Tips for Spectators
Tips for Spectators from the Colavita/Sutter Home Women's Cycling Team presented by Cooking Light
In the late 19th and early 20th centuries, cycling was the most popular spectator sport in the U.S. Thousands of people lined streets across the country to watch the greatest stars or joined standing-room-only crowds at cycling tracks known as velodromes.
Today, cycling is enjoying a resurgence as one of the few sporting events where elite athletes compete in local neighborhoods and downtowns and no admission fee is charged. Essentially high-speed chess games on wheels, road racing events can be anywhere from one day to multiple days and the courses can vary from point-to-point routes road races to short, closed courses (known as criteriums). Multi-day events like the world-famous Tour de France are known as stage races and usually include several different racing formats. In all cases, competitive cyclists rely on teamwork, strategy, and preparation to claim a place on the winner's podium.
Road races are mass-start contests with routes that often feature hills (which favor climbers) and flat sections (where sprinters excel) and begin at one location and end in another. Cycling teams work together to gain an advantage over other riders, usually designating one person as the leader for the day based on terrain, fitness and the competition.
Iona Wynter Parks, Director Sportif (or manager) of the Colavita/Sutter Home Women's Cycling Team presented by Cooking Light explains that what makes road races thrilling to watch are the high speeds and breakaways where riders aggressively pull ahead of the field (the main group of riders, also known as the peloton). Timing is key as riders in a group ride faster with less effort and more protection from the wind by taking turns pulling at the front and drafting in the pack's slipstream in a long, wheel-to-wheel formation called a pace line.
Iona suggests watching for riders wearing the same jersey as they take turns setting the pace and resting in the draft. Riders from other teams may sit in, refusing to take their turn at the lead to either slow the breakaway so their teammates can catch up or to conserve energy for the final sprint to the finish line.
As the pack approaches the finish line, teams will maneuver to position their sprinters behind powerful riders who will provide a lead out. British Olympian Rachel Heal says to look for teammates riding close together. The rider in front will begin a sprint as a head start for a rider on their rear wheel who will come forward at even faster speed to take the lead.
Five-time US National Criterium Champion Tina Pic explains that criteriums (crits) are multi-lap races held on a closed course of about a mile or less in length with both right- and left-hand corners. These races, which usually last one to two hours, are extremely fast as the cyclists jockey for position and sprint for "race-within-the race" contests. Crits are exciting to watch as the cyclists' quick acceleration and exceptional bike-handling skills can be followed throughout the entire race.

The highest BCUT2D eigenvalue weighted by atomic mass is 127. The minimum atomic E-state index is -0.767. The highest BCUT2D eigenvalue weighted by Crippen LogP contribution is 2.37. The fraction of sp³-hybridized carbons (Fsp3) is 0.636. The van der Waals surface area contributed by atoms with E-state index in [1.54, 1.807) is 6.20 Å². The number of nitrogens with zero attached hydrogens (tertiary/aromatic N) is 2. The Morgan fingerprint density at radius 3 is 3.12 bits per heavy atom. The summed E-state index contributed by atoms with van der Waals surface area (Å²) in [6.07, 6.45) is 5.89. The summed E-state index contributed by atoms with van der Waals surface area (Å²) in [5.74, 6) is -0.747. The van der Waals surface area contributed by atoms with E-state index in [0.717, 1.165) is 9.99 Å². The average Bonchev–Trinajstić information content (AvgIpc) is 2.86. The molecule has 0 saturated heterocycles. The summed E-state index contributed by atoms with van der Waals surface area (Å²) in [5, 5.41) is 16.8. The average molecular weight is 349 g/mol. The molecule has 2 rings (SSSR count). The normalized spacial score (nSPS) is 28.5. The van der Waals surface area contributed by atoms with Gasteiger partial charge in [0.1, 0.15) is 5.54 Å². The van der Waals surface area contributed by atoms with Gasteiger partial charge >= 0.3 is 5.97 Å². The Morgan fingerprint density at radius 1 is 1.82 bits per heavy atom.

In criteriums, strong riders attack from the moment the starting gun is fired. Tina says to watch how cyclists in the front of the pack take the corners with little or no braking. Those in the rear compete for the best "line" through the turn, brake, then sprint to catch up with the pack as it accelerates.
In an hour-long race with hundreds of corners, teamwork and tactics are critical as attacks and chases follow in rapid succession. Tina recommends watching for situations in which one team greatly outnumbers the others. One rider from the team may attack, forcing the other teams to chase, then another rider will break away as soon as the first is reeled back in, repeating the process until the competition folds under the pressure. If the pack stays together, the race may end in a field sprint, with each team maneuvering its fastest rider toward the front in the final laps.
As the pack approaches the finish line, teams will maneuver to position their sprinters behind powerful riders who will provide a lead out. Kelly Benjamin, winner of the 2008 USA Criterium Series, says to look for teammates riding close together. The rider in front will begin a sprint as a head start for a rider on their rear wheel who will come forward at even faster speed to take the lead.
Time trials pit a rider or a team against the clock. Unlike other formats where all competitors start together, riders are dispatched in intervals to race alone along a relatively short course. Colavita/Sutter Home's Andrea Dvorak says time trials are known as "the race of truth" since riders must summon all of their strength, endurance, and determination to maintain maximum speed. For time trials, competitive riders use specialized bikes and helmets to overcome aerodynamic drag. Time trial bikes also have different handlebars so riders can assume the "tuck position", keeping their bodies as low and flat as possible.